For One North Carolina ACO, a Social Determinants-Driven Strategy is Reaping Results | Healthcare Informatics Magazine | Health IT | Information Technology Skip to content Skip to navigation

For One North Carolina ACO, a Social Determinants-Driven Strategy is Reaping Results

May 4, 2018
by Heather Landi
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The social determinants of health have quickly become the new focus in population health, with health systems and health plans showing increasing interest in the role social determinants play in health outcomes, especially with the rising burden of chronic care and the shift toward providers and payers taking on more risk.

The leaders of one North Carolina accountable care organization (ACO) give more than just lip service to the concept of social determinants, as the organization’s population health strategy centers on a community-based model for addressing social determinants of health by aligning appropriate community resources around its highest risk patients. Mission Health Partners (MHP), a clinically integrated network and Medicare ACO, has seen success through these efforts, as care managers are better able to identify the most vulnerable patients and provide those patients with a support system.

Formed in 2015 and affiliated with the Asheville, North Carolina-based Mission Health healthcare system, MHP is a physician-led ACO with a network of eight hospitals, 1,100 physicians and 90,000 covered lives across 18 counties in western North Carolina, or about 10 percent of the region’s population. The ACO's hospital network includes six Mission Health hospitals as well as Murphy Medical Center, part of the Erlanger Health System, and Pardee Hospital. The second largest ACO in North Carolina, MHP participates in the Centers for Medicare and Medicaid Services’ (CMS) Medicare Shared Savings Program (MSSP) ACO program, covering approximately 58,000 Medicare beneficiaries. MHP also covers 18,000 lives through the Mission Health employee benefits plan and about 8,500 patients attributed through Humana Medicare Advantage. In 2017, MHP added 4,700 United Medicare Advantage member and 1,500 Healthy State beneficiaries, through both Medicare Advantage and direct to employer offerings.

MHP leaders have found that the ACO’s unique care coordination approach—focusing on the social and environmental factors impacting patients’ health—has proven successful. In late October, CMS released data on the 2016 quality and financial performance results for Medicare ACOs, and that data indicated MHP achieved a quality score of 97.6 percent, up from 95 percent the previous year, and realized $11 million worth of cost savings, despite having one of the lowest spending benchmarks in the nation, according to MHP leaders.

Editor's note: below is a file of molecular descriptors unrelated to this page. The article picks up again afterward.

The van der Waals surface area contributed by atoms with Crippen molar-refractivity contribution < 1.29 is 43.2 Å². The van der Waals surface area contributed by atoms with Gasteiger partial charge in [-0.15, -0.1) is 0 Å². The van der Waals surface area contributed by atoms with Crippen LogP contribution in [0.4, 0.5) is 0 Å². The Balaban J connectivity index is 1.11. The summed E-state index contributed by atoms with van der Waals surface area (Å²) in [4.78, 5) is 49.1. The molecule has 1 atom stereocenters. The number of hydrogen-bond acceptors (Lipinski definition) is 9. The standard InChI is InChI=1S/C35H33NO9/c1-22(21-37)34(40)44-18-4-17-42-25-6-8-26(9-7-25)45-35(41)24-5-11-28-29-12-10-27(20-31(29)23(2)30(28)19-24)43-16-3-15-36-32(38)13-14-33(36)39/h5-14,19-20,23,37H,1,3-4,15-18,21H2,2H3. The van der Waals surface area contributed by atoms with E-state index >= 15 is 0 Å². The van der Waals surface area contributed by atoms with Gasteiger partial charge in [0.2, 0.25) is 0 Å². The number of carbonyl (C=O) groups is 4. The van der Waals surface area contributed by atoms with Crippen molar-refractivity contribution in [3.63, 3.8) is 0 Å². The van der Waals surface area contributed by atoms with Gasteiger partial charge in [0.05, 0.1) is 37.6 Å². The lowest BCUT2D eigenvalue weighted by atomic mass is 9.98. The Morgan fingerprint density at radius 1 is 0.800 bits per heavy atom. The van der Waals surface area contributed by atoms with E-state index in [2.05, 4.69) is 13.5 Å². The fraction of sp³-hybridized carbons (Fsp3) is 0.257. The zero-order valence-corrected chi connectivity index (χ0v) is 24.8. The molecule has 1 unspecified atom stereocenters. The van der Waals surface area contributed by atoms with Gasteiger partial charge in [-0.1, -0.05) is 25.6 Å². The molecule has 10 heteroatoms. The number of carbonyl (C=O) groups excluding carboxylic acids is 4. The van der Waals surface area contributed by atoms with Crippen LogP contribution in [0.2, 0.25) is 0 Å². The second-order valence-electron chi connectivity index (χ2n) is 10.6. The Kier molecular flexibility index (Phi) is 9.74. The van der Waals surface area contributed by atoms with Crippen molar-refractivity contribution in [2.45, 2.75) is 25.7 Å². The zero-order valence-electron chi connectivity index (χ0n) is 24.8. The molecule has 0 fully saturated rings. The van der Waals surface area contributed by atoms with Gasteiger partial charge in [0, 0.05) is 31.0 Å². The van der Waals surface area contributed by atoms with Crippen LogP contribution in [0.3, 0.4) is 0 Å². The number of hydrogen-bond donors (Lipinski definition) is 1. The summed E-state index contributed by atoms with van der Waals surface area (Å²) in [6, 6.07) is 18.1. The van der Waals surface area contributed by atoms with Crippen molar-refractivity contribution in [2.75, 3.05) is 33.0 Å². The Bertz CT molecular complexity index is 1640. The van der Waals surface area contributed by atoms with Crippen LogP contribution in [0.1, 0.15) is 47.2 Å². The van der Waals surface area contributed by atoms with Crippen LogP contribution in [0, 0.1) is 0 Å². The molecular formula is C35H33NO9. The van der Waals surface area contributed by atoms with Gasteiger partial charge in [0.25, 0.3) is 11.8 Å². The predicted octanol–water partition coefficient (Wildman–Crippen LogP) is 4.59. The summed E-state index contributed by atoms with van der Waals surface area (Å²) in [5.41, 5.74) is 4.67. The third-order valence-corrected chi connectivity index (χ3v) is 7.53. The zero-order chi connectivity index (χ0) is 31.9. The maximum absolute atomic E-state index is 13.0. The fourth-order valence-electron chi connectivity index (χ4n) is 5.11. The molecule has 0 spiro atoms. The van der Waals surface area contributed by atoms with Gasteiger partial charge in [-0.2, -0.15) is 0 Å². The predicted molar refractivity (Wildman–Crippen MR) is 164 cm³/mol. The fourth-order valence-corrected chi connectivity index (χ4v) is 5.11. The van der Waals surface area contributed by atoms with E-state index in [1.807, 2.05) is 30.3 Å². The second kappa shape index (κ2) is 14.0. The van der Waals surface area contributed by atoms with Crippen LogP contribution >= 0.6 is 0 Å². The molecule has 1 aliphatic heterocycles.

“I think what makes us unique is that we are a very heavily social determinants-driven ACO, in that we compile social determinants data for predictive analytics, and then use that to drive our care management operations,” Robert Fields, M.D., Mission Health Partners’ medical director, says.

According to Fields, MHP puts an emphasis on identifying social barriers to better health, and has developed a network of community partners and non-profit organizations and a process for referrals and tracking that streamlines the limited resources available to meet these members’ needs. By working with community organizations such as local food banks, the local YMCA, legal aid and substance abuse organizations, MHP connects patients with resources to address the underlying causes of members’ health problems.

“We enable community partners to engage in the members’ care plan in the same way that typically only medical providers would engage in the care plan. We hold our team accountable for closing those social determinants gaps, with the idea that if we help patients meet their most critical basic needs, then the healthcare pieces will fall into place,” Fields says. “We feel that we have proven that through the success of our value-based contracts.”

As a primary care physician, Fields says he has witnessed firsthand the impact of social and environmental factors on patients’ health, and the need for healthcare organizations to address these gaps. “My biggest frustration as a provider at the front line is that I would write prescriptions for hypertension or diabetes, knowing there was a reasonable chance that the patient couldn’t afford it, or didn’t know how to take it effectively,” he says.

He continues, “My experience would tell me that those barriers are social determinants-driven, and so when we started doing this work, it seemed clear to me that it’s honestly ridiculous to talk about patients managing diabetes if that patient has zero control over their ability to access food or their ability to get to a pharmacy to a grocery store, or to talk about someone’s COPD [chronic obstructive pulmonary disease] when the house they are renting is infested with mold; it’s about the expectations we place on people when their lives are that chaotic. It seems to me that if we’re going to manage the population we have to think enough upstream to solve those basic needs first before we can even talk about the healthcare pieces.”

Leveraging health IT tools and data analytics has been key to this effort, Fields says, as it enables data to be aggregated from multiple, disparate sources. The organization worked with health IT vendor athenahealth to drive improvements in its population health strategy.

 “A big challenge was to find a care management tool that supports social determinants,” Field says. “We were able to work with athenahealth to build that tool, and that has been the biggest value—operationalizing this social determinants model to create a community care plan.”


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